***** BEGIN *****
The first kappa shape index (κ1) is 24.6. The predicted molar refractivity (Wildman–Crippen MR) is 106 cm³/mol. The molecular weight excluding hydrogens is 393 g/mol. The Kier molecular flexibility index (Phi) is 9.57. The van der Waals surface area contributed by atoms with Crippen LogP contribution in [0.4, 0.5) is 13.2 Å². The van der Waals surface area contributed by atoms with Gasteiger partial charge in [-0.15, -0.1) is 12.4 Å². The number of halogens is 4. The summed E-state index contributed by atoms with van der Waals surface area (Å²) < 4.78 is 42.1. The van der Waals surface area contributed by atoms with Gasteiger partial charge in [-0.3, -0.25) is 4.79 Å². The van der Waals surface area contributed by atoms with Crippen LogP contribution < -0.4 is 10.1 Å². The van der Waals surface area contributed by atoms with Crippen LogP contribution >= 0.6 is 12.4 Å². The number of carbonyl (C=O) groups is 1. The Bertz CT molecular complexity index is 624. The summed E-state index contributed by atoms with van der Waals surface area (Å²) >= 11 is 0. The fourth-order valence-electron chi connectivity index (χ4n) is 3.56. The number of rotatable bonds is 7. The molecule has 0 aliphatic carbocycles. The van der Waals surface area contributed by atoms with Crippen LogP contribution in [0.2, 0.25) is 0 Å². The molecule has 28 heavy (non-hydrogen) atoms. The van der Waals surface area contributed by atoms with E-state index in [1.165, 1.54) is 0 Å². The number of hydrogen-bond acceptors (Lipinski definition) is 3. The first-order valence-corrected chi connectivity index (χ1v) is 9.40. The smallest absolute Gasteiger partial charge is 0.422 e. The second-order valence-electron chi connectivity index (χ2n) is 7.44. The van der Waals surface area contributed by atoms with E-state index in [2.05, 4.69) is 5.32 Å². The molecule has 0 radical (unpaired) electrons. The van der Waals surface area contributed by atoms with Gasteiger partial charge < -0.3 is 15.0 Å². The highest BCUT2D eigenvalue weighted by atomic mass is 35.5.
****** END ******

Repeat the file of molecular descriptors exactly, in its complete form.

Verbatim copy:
The first kappa shape index (κ1) is 24.6. The predicted molar refractivity (Wildman–Crippen MR) is 106 cm³/mol. The molecular weight excluding hydrogens is 393 g/mol. The Kier molecular flexibility index (Phi) is 9.57. The van der Waals surface area contributed by atoms with Crippen LogP contribution in [0.4, 0.5) is 13.2 Å². The van der Waals surface area contributed by atoms with Gasteiger partial charge in [-0.15, -0.1) is 12.4 Å². The number of halogens is 4. The summed E-state index contributed by atoms with van der Waals surface area (Å²) < 4.78 is 42.1. The van der Waals surface area contributed by atoms with Gasteiger partial charge in [-0.3, -0.25) is 4.79 Å². The van der Waals surface area contributed by atoms with Crippen LogP contribution < -0.4 is 10.1 Å². The van der Waals surface area contributed by atoms with Crippen LogP contribution >= 0.6 is 12.4 Å². The number of carbonyl (C=O) groups is 1. The Bertz CT molecular complexity index is 624. The summed E-state index contributed by atoms with van der Waals surface area (Å²) >= 11 is 0. The fourth-order valence-electron chi connectivity index (χ4n) is 3.56. The number of rotatable bonds is 7. The molecule has 0 aliphatic carbocycles. The van der Waals surface area contributed by atoms with Crippen LogP contribution in [0.2, 0.25) is 0 Å². The molecule has 28 heavy (non-hydrogen) atoms. The van der Waals surface area contributed by atoms with E-state index in [1.165, 1.54) is 0 Å². The number of hydrogen-bond acceptors (Lipinski definition) is 3. The first-order valence-corrected chi connectivity index (χ1v) is 9.40. The smallest absolute Gasteiger partial charge is 0.422 e. The second-order valence-electron chi connectivity index (χ2n) is 7.44. The van der Waals surface area contributed by atoms with E-state index in [2.05, 4.69) is 5.32 Å². The molecule has 0 radical (unpaired) electrons. The van der Waals surface area contributed by atoms with Gasteiger partial charge < -0.3 is 15.0 Å². The highest BCUT2D eigenvalue weighted by atomic mass is 35.5.